CIRP LCE 2018, LCA Short Course

Addressing the most critical issues in LCA: from theory to practice

Below is the detailed programme of the course. A downloadable version is available here.

Date and time: 29 April 2018, 08:30 – 17:00

Course length: Full day (08:30 – 17:00). Lunch is covered by the course registration fees.

Location: Tivoli Hotel & Congress Center*, Room Dansetten

*Please note that the entrance to the Tivoli Hotel Congress Center is right next to the main entrance to the Tivoli Hotel. Tivoli Hotel Conference Center is just across the street from the conference venue of IDA (Association of Danish Engineers Conference center).

Conference registration: the course participants can do their registration for the entire conference from 08:30 – 09:00 in Room Arkaden 6 of Tivoli Hotel & Congress Center before the LCA course starts.

Course objective: The objective of this course is to give guidance on how to address the most critical issues that an average LCA practitioner is faced with when carrying out and documenting an LCA study. Completing the course will allow participants for an educated and more confident modelling and reporting of LCA studies in the future.

 

Course level: The course is designed for those who are already familiar with LCA to some extent and have carried out or participated in carrying out an LCA before.

Instructors: Senior researcher Mikolaj Owsianiak & Associate professor Alexis Laurent, Division for Quantitative Sustainability Assessment, Dept. of Management Engineering Technical University of Denmark

Course schedule:

08.30 – 09.00    Arrival, registration, coffee/tea

 

09:00 – 09:15    Introduction and overview

 

09:15 – 10:00    Definition of the functional unit: practical exercises on identification of function(s)

 

10:00 – 10:15    Coffee break

 

10:15 – 12:00    Handling of multi-functional processes and associated modelling: clarification of the terminology used in authoritative guidelines and by database developers (attributional, consequential, allocation, system expansion, average, marginal data)

 

12.00 – 13.00    Lunch break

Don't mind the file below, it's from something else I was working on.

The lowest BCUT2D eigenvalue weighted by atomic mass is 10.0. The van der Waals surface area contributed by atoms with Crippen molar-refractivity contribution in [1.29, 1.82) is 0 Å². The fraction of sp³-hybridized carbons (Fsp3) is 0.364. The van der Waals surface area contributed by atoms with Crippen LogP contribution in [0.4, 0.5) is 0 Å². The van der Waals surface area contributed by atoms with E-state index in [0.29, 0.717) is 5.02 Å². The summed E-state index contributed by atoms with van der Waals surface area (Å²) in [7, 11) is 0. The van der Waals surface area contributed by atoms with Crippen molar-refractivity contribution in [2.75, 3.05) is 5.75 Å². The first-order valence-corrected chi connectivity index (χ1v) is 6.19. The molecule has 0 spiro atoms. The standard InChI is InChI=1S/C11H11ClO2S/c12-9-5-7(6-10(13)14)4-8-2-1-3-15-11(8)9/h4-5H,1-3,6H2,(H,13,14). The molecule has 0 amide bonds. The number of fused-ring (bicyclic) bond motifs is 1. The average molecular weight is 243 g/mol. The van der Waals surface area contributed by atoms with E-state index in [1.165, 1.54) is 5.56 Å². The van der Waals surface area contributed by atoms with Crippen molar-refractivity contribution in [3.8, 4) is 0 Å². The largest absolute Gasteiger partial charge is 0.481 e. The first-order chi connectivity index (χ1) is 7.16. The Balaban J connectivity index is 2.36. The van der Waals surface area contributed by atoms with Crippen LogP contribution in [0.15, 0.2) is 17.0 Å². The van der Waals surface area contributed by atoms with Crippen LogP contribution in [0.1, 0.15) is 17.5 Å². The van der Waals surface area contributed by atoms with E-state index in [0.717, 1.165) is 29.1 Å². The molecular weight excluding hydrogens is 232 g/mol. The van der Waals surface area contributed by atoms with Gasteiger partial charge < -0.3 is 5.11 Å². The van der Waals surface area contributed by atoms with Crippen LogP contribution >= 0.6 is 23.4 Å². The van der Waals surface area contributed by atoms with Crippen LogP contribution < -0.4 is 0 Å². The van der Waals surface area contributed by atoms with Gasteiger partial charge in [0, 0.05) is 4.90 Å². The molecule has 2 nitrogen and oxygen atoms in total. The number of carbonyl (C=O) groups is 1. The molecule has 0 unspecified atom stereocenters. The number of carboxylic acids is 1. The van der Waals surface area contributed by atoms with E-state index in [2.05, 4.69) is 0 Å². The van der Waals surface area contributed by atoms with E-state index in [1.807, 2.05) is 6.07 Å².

13:00 – 13:30     Identifying and dealing with missing data when performing life cycle inventory analysis

 

13:30 – 14:00     Selection of life cycle impact assessment methods: challenges and criteria

 

14:00 – 14:10     Coffee break

 

14:10 – 15:05     Life cycle interpretation: walk through the completeness check, consistency check, sensitivity check, identification of significant issues and conclusions, limitations and recommendations steps, including examples of non-recommended practice

 

15:05 – 15:15     Coffee break

 

15:15 – 15:45     Recommendations on good reporting practice for LCA study

 

15:45 – 16:00     Wrap up, feedback & closure

 

16.00 – 17.00     Informal networking with beverages

 

About the course instructors

Mikolaj Owsianiak, Senior Researcher, PhD in Life Cycle Impact Assessment

LCA practitioner. Coordinator of LCA activities within several European research, demonstration and innovation projects.  He has also worked closely with small and medium size enterprises (SME) applying LCA to assess sustainability of technologies developed by the SMEs. Involved in an EU FP7 project LC-IMPACT on development of life cycle impact assessment methods for dealing with terrestrial toxicity of metal emissions. He is a contributor to methodology chapters providing a comprehensive and pedagogic introduction to LCA methodology, and first author of an illustrative case study providing an example of how to structure a report according to the ISO requirements (for details, see new LCA textbook Hauschild et al. 2018, Life Cycle Assessment. Theory and Practice).

Alexis Laurent, Associate Professor, PhD in Life Cycle Assessment

LCA lecturer, practitioner and developer. He has run the course on life cycle assessment given at DTU since 2014 (Master level, 80-120 students, 10 ECTS), in which students perform real-life full-fledged LCA case studies in collaboration with companies and institutions (for details, see Cosme et al. 2018, Learning‐by-doing: experience from 20 years of teaching LCA to future engineers). He has worked in the field of LCA for the past 8 years, with research focus on life cycle impact assessment (LCIA) method development (incl. normalisation), footprinting of large-scale systems (sectors, countries), and applications of LCA to systems in various domains, including waste management, nanomaterials and energy sectors.

 

Contact

Mikolaj Owsianiak
Senior Researcher
DTU Management Engineering
+45 45 25 48 05

Contact

Alexis Laurent
Associate Professor
DTU Management Engineering
+45 45 25 44 23